The contracting officer found that with regard to the particular item, the forward centerbodies, the contractor had received three awards, including the 1990 contract, and had been unable to provide timely delivery under any of the contracts. The contracting officer, cognizant of the survey done in the previous year, spoke with the preaward survey monitor in Denver, who noted that despite improvement in the protester's delivery record, problems persisted. The protester argues that the agency performed x-ray tests not required by the specification in rejecting its first article and contends that the Denver preaward monitor is unfamiliar with the firm, particularly its acquisition by the Barnes Group, Inc. The agency disagrees, asserts that the specifications do require x-ray inspection, and advises our Office that the welding defects found in the protester's first article could cause engine failure; in any event, the contracting officer had no evidence from which she could conclude either that the delinquency was excusable or that the protester had taken appropriate corrective action.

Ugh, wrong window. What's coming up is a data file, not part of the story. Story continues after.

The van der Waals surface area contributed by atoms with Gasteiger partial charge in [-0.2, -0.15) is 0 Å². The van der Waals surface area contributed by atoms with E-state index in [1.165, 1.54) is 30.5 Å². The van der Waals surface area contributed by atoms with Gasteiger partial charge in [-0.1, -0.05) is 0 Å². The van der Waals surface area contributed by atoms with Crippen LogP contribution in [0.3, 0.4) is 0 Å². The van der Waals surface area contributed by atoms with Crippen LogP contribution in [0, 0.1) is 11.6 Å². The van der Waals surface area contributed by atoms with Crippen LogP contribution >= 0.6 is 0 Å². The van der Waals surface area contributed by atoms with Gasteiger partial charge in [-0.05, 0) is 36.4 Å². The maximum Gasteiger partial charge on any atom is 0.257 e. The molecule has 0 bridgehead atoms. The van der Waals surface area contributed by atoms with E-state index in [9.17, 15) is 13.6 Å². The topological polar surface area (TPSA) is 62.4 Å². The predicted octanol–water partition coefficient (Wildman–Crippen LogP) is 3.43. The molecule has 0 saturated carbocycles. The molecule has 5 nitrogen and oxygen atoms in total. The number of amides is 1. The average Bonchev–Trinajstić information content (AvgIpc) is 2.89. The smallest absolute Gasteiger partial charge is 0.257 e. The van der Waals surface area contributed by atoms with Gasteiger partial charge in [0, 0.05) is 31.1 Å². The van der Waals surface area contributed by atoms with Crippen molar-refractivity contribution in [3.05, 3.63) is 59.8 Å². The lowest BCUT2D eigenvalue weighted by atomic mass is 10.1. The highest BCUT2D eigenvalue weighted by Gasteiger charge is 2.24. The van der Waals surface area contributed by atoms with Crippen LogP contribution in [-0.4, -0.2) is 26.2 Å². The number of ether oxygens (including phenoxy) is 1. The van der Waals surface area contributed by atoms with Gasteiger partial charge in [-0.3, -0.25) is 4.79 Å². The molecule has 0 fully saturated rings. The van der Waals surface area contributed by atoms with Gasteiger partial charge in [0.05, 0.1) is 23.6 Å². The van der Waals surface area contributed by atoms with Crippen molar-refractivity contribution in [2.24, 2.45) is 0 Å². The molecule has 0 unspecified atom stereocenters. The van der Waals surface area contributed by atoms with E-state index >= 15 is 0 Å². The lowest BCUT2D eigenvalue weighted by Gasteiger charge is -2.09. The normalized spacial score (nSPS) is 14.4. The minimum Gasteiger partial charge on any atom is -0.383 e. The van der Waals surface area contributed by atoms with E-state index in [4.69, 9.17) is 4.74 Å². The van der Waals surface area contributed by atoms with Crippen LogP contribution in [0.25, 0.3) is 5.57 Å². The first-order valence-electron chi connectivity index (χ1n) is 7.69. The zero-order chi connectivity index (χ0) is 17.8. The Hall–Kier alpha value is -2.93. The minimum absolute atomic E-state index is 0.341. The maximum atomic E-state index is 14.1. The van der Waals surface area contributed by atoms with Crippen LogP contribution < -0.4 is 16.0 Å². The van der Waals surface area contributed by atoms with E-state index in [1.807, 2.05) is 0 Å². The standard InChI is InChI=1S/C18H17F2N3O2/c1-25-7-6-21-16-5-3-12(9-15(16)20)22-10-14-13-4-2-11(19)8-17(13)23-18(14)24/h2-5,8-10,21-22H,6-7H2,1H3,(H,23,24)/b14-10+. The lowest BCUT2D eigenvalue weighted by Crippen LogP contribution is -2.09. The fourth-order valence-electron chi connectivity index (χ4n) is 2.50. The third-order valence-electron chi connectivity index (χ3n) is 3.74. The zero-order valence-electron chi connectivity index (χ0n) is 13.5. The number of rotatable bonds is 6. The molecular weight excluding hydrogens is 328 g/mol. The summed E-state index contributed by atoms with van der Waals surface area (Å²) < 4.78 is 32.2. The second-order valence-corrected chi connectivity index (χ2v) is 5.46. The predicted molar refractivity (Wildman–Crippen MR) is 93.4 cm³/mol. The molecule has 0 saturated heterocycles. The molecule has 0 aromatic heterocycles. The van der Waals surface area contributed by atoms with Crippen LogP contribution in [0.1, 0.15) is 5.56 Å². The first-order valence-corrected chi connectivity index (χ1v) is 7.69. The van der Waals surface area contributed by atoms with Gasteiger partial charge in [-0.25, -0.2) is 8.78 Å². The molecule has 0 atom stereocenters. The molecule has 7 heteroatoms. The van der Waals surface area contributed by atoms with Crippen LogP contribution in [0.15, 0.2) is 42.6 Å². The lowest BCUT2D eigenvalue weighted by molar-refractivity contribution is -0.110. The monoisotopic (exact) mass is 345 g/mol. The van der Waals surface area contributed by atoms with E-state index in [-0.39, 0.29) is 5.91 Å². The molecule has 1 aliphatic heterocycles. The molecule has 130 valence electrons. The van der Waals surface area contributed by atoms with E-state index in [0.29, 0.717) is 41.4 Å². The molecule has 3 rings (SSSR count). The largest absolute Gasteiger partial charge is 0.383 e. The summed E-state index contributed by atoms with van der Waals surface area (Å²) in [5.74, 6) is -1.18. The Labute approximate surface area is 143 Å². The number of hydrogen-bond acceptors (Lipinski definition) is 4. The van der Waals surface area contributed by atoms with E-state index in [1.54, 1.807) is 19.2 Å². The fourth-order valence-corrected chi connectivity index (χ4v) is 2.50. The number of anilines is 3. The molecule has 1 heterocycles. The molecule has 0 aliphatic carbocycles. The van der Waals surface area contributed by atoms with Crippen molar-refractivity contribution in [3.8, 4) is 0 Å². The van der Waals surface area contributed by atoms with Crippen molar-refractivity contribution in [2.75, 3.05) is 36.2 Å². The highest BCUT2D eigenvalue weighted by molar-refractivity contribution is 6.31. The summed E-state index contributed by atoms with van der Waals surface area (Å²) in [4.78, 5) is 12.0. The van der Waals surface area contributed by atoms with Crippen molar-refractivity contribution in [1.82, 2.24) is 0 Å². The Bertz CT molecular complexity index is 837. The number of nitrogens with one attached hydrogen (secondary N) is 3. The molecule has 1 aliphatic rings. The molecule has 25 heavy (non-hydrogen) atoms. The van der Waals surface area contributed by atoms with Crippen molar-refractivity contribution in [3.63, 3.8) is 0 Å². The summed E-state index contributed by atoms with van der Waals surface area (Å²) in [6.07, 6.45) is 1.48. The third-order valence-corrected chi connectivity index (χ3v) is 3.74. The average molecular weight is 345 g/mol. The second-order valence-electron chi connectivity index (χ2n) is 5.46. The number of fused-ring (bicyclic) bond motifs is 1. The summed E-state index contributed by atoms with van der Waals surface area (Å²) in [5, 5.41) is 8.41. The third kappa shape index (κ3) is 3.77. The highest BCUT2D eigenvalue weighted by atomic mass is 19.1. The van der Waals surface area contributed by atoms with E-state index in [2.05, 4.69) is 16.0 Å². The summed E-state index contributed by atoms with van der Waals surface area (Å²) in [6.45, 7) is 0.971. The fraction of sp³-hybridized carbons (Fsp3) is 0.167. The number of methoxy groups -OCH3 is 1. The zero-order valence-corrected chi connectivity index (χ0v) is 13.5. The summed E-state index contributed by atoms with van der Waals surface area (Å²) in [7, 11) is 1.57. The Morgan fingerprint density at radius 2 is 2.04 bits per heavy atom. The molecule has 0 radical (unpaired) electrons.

The contractor does not dispute or offer an excuse for its failure to make timely delivery under two prior contracts for the centerbodies, other than to argue that its affiliation with Barnes Group has improved its performance. While the record supports the protester's contentions that its record has improved, the contracting officer had a reasonable basis to doubt the protester's ability to deliver the forward centerbodies in accordance with the solicitation schedule. Although the protester attributes its failure to the agency, it is the contracting officer's reasonable judgment of events that must govern. The contracting officer is not required to conduct an independent inquiry to confirm or deny the concerns raised by both the preaward survey monitor in Denver and the first article testing team. See International Paint USA, Inc., B-240180, Oct. 30, 1990, 90-2 CPD Para. 349. /1/ We find therefore that the contracting officer had sufficient information in the record before her to raise reasonable doubts concerning the protes-ter's ability to perform in a timely manner and in accordance with specifications.
The protest is denied.
/1/ The April 1990 preaward survey shows that the preaward team was aware that the assets of the Barnes Group were available to the protester; there is no evidence that the preaward monitor was confused as to the protester's identity.